Re: poetry (as 'the big loser'), I wonder whether that might connect with the pervasive historicism you describe. Not that you CAN'T read poetry that way (cf. Ma Rainey's "Institutions of Modernism"), but it's harder on a grad student timetable, perhaps.

If memory serves, I read "How it Is" in high school. Not going back to it--not with the fire in me now!

Steven Fama said...

"elegantly processed quotidienity"

Maybe it should be "quotidianity" but however it goes that's a great three-word description of the Silliman's poetry.

Steven Fama said...

I mean"great" as in accurate and concise.

And I wonder if what you say about Ketjak -- essentilly, that by the end you either love it, or not -- applies to Silliman's work as a whole?

I can't get enough of it (his poetry), really.

I am just a reader, and maybe with your more professional background you can help with something. I am trying to work through how the heck he's lumped in with the LANGUAGE poets, who allegedly abjured "the self" or the personal voice. I just finished the 1,500 page read-through of Silliman that you describe, much of which I'd read before as well, and those pages are saturated with the personal!

Mark Scroggins said...

Thanks for the eagle-eye proofreading, Steven! I think that RS's charter membership in the Lang crowd is pretty much a matter of historical record. What I think isn't accurate is the notion that all of them abjured the personal voice. (And this is true of most "movements," after all -- more a matter of Wittgensteinian "family resemblance" than of universally shared principles -- unless there's an André Breton enforcer in charge.) I hear the personal all thru Rae Armantrout and Leslie Scalapino, as well as Bob Perelman (at times).

I think at times what gets called the "personal" ends up being shorthand for the first-person, well-crafted, closural "workshop" poem of the 1970s and 1980s, which all of them did in fact reject.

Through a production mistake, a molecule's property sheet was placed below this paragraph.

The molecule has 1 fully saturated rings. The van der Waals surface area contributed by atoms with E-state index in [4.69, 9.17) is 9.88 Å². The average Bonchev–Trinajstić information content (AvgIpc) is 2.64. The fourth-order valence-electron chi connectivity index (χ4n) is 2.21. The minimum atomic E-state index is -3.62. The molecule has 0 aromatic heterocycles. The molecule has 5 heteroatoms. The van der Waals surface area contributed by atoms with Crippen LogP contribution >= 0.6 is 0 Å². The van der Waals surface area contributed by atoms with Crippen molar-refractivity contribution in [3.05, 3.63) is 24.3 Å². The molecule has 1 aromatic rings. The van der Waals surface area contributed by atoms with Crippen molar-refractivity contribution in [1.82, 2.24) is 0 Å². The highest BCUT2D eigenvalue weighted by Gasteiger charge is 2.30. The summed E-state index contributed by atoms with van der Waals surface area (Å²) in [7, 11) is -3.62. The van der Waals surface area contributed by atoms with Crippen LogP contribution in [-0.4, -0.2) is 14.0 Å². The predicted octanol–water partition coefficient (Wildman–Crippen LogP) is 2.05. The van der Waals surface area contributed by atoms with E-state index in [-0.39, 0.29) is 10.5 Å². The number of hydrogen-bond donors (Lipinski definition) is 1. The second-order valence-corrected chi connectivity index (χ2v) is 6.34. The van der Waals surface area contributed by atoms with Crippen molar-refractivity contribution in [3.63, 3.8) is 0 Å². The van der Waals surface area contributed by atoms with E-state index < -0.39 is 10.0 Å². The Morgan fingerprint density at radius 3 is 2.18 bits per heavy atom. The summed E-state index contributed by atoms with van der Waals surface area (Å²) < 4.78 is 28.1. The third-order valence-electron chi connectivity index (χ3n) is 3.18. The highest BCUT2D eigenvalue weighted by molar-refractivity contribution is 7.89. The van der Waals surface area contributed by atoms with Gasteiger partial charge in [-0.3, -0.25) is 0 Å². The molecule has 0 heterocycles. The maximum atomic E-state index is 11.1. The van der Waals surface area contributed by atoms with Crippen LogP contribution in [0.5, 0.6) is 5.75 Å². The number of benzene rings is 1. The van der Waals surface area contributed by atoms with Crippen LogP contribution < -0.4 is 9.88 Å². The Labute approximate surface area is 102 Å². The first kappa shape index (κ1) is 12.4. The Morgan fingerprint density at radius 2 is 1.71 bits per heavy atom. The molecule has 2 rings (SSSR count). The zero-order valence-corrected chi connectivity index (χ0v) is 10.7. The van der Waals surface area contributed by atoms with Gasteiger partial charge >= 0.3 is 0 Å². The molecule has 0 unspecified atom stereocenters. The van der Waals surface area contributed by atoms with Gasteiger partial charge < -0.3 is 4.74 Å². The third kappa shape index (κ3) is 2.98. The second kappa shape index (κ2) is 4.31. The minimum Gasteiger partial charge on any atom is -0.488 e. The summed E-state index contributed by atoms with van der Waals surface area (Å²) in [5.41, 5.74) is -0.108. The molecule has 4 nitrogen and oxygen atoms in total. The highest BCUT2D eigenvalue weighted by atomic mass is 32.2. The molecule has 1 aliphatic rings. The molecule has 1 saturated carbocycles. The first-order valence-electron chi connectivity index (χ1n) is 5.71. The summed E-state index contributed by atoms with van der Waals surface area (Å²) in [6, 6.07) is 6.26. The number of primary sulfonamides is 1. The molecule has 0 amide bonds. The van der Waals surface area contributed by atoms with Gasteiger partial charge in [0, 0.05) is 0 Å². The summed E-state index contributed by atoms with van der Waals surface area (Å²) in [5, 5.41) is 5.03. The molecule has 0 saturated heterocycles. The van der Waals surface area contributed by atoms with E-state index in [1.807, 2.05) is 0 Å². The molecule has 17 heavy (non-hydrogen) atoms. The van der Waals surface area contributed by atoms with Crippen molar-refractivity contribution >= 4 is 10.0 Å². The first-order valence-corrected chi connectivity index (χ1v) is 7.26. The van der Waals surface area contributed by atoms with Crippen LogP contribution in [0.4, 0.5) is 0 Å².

Eric--"not with the fire in me now!" -- you made J. laugh long & hard with that one. Who needs this Krapp?

Interesting, tho -- looking at the apps, I see writing on Stein, on Hughes, on Pound, Eliot -- what's really missing, however, is very much hard spadework on the great "rediscovered" modernists who were supposed to be the next big thing a decade or two ago -- Loy, (Riding) Jackson, etc.

E. M. Selinger said...

Maybe it's still too early, Mark? My hunch is that Stein and Hughes wouldn't have shown up in force 20 years ago; a big Stein wave (Steinwayve?) broke over us both in graduate school, but I wonder how many dissertations there were on her poetry at the time. Ditto Hughes.

Or, perhaps, it's a function of the bad job market? Who wants to take the chance of being seen as a "(Riding) Jackson scholar" competing for slots against scholars of poets that the personnel committee is sure to have heard of, the students (more or less) sure to study? If I had Ph.D. students--which, thank heaven, I don't--I'd certainly advise them against doing a Loy or Jackson dissertation.

Or maybe (just maybe) it's something about the work? The hype based on extra-literary factors, and once that initial excitement wanes, there's just not enough there there?

...trying to force out a banana joke, but having some difficulty--